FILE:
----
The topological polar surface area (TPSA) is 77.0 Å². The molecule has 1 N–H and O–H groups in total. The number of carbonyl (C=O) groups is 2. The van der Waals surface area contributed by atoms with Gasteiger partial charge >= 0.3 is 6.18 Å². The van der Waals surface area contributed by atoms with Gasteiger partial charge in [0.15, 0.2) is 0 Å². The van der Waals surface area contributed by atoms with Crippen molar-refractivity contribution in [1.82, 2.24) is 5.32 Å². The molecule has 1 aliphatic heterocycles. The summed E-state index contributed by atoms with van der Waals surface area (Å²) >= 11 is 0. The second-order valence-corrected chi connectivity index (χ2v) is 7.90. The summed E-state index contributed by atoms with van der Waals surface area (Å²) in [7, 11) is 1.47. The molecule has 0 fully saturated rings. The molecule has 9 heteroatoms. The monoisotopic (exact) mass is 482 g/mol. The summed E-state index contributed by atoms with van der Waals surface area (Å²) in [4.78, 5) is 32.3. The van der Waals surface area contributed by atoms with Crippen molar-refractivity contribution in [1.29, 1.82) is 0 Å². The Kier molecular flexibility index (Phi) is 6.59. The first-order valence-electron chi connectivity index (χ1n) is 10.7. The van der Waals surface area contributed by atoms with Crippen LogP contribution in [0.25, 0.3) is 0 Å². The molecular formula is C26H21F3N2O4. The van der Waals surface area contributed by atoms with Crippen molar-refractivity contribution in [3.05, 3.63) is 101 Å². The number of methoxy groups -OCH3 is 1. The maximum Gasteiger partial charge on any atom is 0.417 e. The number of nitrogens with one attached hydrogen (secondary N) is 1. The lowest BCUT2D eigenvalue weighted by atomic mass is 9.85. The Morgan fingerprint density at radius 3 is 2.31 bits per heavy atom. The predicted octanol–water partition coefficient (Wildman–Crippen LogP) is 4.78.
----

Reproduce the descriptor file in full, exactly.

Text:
The topological polar surface area (TPSA) is 77.0 Å². The molecule has 1 N–H and O–H groups in total. The number of carbonyl (C=O) groups is 2. The van der Waals surface area contributed by atoms with Gasteiger partial charge >= 0.3 is 6.18 Å². The van der Waals surface area contributed by atoms with Gasteiger partial charge in [0.15, 0.2) is 0 Å². The van der Waals surface area contributed by atoms with Crippen molar-refractivity contribution in [1.82, 2.24) is 5.32 Å². The molecule has 1 aliphatic heterocycles. The summed E-state index contributed by atoms with van der Waals surface area (Å²) >= 11 is 0. The second-order valence-corrected chi connectivity index (χ2v) is 7.90. The summed E-state index contributed by atoms with van der Waals surface area (Å²) in [7, 11) is 1.47. The molecule has 0 fully saturated rings. The molecule has 9 heteroatoms. The monoisotopic (exact) mass is 482 g/mol. The summed E-state index contributed by atoms with van der Waals surface area (Å²) in [4.78, 5) is 32.3. The van der Waals surface area contributed by atoms with Crippen molar-refractivity contribution in [1.29, 1.82) is 0 Å². The Kier molecular flexibility index (Phi) is 6.59. The first-order valence-electron chi connectivity index (χ1n) is 10.7. The van der Waals surface area contributed by atoms with Crippen LogP contribution in [0.25, 0.3) is 0 Å². The molecular formula is C26H21F3N2O4. The van der Waals surface area contributed by atoms with Crippen molar-refractivity contribution in [3.05, 3.63) is 101 Å². The number of methoxy groups -OCH3 is 1. The maximum Gasteiger partial charge on any atom is 0.417 e. The number of nitrogens with one attached hydrogen (secondary N) is 1. The lowest BCUT2D eigenvalue weighted by atomic mass is 9.85. The Morgan fingerprint density at radius 3 is 2.31 bits per heavy atom. The predicted octanol–water partition coefficient (Wildman–Crippen LogP) is 4.78.